News

Introducing a new, advanced Visual C++ code optimizer—Gratian Lup

Visual C++ compiler evolves again:

Introducing a new, advanced Visual C++ code optimizer

by Gratian Lup

From the article:

We are excited to announce the preview release of a new, advanced code optimizer for the Visual C++ compiler backend. It provides many improvements for both code size and performance, bringing the optimizer to a new standard of quality expected from a modern native compiler.

This is the first public release and we are encouraging people to try it and provide suggestions and feedback about potential bugs. The official release of the new optimizer is expected to be Visual Studio Update 3, while the release available today is unsupported and mostly for testing purposes...

CppCon 2015 Better Code: Data Structures—Sean Parent

Have you registered for CppCon 2016 in September? Don’t delay – Early Bird registration is open now.

While we wait for this year’s event, we’re featuring videos of some of the 100+ talks from CppCon 2015 for you to enjoy. Here is today’s feature:

Better Code: Data Structures

by Sean Parent

(watch on YouTube) (watch on Channel 9)

Summary of the talk:

The standard library containers are often both misused and underused. Instead of creating new containers, applications are often structured with incidental data structures composed of objects referencing other object. This talk looks at some of the ways the standard containers can be better utilized and how creating (or using non-standard library) containers can greatly simplify code. The goal is no incidental data structures.

CppCon 2015 Writing Good C++14… By Default—Herb Sutter

Have you registered for CppCon 2016 in September? Don’t delay – Early Bird registration is open now.

While we wait for this year’s event, we’re featuring videos of some of the 100+ talks from CppCon 2015 for you to enjoy. Here is today’s feature:

Writing Good C++14... By Default

by Herb Sutter

(watch on YouTube) (watch on Channel 9)

Summary of the talk:

Modern C++ is clean, safe, and fast. It continues to deliver better and simpler features than were previously available. How can we help most C++ programmers get the improved features by default, so that our code is better by upgrading to take full advantage of modern C++?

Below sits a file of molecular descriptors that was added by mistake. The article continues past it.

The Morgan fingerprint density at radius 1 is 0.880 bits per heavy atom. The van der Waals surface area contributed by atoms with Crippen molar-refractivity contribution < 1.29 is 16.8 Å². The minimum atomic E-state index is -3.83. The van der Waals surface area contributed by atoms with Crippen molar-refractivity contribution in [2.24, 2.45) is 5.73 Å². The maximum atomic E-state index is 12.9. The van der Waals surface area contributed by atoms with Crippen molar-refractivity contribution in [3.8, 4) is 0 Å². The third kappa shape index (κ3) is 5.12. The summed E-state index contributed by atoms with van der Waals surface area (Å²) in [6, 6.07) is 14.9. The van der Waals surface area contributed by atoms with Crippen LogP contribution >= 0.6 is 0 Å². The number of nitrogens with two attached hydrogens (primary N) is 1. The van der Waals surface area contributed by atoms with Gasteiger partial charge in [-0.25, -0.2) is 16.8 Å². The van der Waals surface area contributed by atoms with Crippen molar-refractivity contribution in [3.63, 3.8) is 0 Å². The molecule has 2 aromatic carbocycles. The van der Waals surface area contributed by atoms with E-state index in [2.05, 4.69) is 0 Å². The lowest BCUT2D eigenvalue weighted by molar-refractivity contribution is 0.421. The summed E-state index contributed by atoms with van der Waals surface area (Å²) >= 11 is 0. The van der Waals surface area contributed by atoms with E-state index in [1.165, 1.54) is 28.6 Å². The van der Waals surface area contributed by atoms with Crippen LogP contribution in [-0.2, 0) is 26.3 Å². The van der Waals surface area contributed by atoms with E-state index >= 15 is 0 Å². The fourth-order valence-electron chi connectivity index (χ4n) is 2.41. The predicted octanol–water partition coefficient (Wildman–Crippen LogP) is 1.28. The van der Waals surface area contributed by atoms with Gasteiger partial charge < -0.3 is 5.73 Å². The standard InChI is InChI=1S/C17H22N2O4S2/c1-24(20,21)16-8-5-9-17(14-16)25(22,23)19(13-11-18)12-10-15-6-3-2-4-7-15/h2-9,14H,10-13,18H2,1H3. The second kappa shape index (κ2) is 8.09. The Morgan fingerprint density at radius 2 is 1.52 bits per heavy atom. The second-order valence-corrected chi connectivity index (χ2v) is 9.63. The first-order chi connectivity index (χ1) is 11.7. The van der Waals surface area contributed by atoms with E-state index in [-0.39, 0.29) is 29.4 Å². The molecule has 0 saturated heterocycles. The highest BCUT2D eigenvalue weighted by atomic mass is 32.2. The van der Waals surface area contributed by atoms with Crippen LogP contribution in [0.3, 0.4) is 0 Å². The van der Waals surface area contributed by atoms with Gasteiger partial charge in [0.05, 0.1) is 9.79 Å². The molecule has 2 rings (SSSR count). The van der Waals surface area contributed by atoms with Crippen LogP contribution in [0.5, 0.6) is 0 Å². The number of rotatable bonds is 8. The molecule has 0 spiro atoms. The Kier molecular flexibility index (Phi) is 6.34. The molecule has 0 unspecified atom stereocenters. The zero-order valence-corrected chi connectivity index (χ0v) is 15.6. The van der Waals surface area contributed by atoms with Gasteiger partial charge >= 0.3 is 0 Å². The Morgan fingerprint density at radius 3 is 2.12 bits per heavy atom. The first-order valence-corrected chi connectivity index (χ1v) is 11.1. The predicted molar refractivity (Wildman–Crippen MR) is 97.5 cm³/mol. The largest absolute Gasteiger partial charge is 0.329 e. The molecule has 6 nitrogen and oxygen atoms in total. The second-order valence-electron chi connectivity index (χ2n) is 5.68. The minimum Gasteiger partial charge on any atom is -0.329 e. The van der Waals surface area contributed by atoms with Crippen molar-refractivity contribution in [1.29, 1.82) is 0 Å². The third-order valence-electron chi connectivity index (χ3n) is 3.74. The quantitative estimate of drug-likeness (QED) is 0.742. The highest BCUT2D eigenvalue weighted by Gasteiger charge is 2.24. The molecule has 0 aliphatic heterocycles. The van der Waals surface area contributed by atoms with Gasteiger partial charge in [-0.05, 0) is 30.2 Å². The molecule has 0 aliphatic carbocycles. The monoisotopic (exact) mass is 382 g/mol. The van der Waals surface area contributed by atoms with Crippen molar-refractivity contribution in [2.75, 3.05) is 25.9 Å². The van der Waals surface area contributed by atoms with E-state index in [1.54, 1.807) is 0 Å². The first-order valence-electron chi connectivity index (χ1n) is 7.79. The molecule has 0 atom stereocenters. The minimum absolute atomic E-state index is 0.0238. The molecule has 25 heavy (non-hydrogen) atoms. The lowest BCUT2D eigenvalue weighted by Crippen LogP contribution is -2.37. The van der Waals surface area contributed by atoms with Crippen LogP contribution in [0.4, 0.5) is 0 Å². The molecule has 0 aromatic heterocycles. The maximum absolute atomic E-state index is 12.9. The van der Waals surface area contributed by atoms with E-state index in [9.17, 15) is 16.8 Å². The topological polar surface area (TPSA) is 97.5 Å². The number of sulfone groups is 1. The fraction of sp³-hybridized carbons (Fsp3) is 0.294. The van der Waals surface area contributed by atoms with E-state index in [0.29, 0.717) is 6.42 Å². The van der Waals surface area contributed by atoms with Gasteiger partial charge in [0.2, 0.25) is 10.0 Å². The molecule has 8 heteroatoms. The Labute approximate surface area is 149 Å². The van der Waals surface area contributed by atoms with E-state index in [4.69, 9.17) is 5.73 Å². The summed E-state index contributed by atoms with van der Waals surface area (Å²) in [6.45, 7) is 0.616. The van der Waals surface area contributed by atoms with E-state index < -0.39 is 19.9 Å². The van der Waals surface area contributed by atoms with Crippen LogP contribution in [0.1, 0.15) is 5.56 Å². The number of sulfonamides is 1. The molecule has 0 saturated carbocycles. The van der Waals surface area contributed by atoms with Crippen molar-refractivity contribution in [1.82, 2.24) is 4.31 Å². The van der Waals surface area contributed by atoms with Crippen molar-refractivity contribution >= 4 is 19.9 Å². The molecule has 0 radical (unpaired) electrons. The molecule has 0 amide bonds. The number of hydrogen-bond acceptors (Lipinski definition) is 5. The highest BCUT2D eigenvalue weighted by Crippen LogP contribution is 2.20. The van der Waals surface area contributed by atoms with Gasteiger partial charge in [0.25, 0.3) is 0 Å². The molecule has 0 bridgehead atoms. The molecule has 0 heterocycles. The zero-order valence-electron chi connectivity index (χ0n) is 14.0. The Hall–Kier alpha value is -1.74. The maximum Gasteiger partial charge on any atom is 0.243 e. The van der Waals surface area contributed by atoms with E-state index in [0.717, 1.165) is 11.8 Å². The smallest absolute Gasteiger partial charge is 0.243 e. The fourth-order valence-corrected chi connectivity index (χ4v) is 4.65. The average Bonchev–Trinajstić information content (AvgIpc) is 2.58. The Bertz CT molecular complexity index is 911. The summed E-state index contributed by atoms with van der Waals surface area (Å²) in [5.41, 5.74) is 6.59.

This talk continues from Bjarne Stroustrup’s Monday keynote to describe how the open C++ core guidelines project is the cornerstone of a broader effort to promote modern C++. Using the same cross-platform effort Stroustrup described, this talk shows how to enable programmers write production-quality C++ code that is, among other benefits, type-safe and memory-safe by default – free of most classes of type errors, bounds errors, and leak/dangling errors – and still exemplary, efficient, and fully modern C++.

Background reading: Bjarne Stroustrup’s 2005 “SELL” paper, “A rationale for semantically enhanced library languages," is important background for this talk.

Strict Weak Ordering and STL—Saurabh Singh

Saurabh Singh describes in a brief tutorial on how to correctly implement the comparator function for STL containers and algorithms. 

Strict Weak Ordering and STL

by Saurabh Singh

From the article:

If you had ever used a map or set or even std::sort I bet you would have to give a comparator function. (Or an overload to the < (less than) operator).
I will try to give an overview of how certain associative stl containers use this property for ordering the elements.
Almost all stl containers rely on strict weak ordering A strict weak ordering defines the relative position of elements in terms of precedence of one item over other. For eg. if you have a room full of person and you have to form a queue based on their height, a person with "lesser" height will "precede" the person with greater height. For a function to be satisfying strict weak ordering following conditions need to be met.

The PDF version of the document is available here.

CppCon 2015 Writing Good C++14—Bjarne Stroustrup

Have you registered for CppCon 2016 in September? Don’t delay – Early Bird registration is open now.

While we wait for this year’s event, we’re featuring videos of some of the 100+ talks from CppCon 2015 for you to enjoy. Here is today’s feature:

Writing Good C++14

by Bjarne Stroustrup

(watch on YouTube) (watch on Channel 9)

Summary of the talk: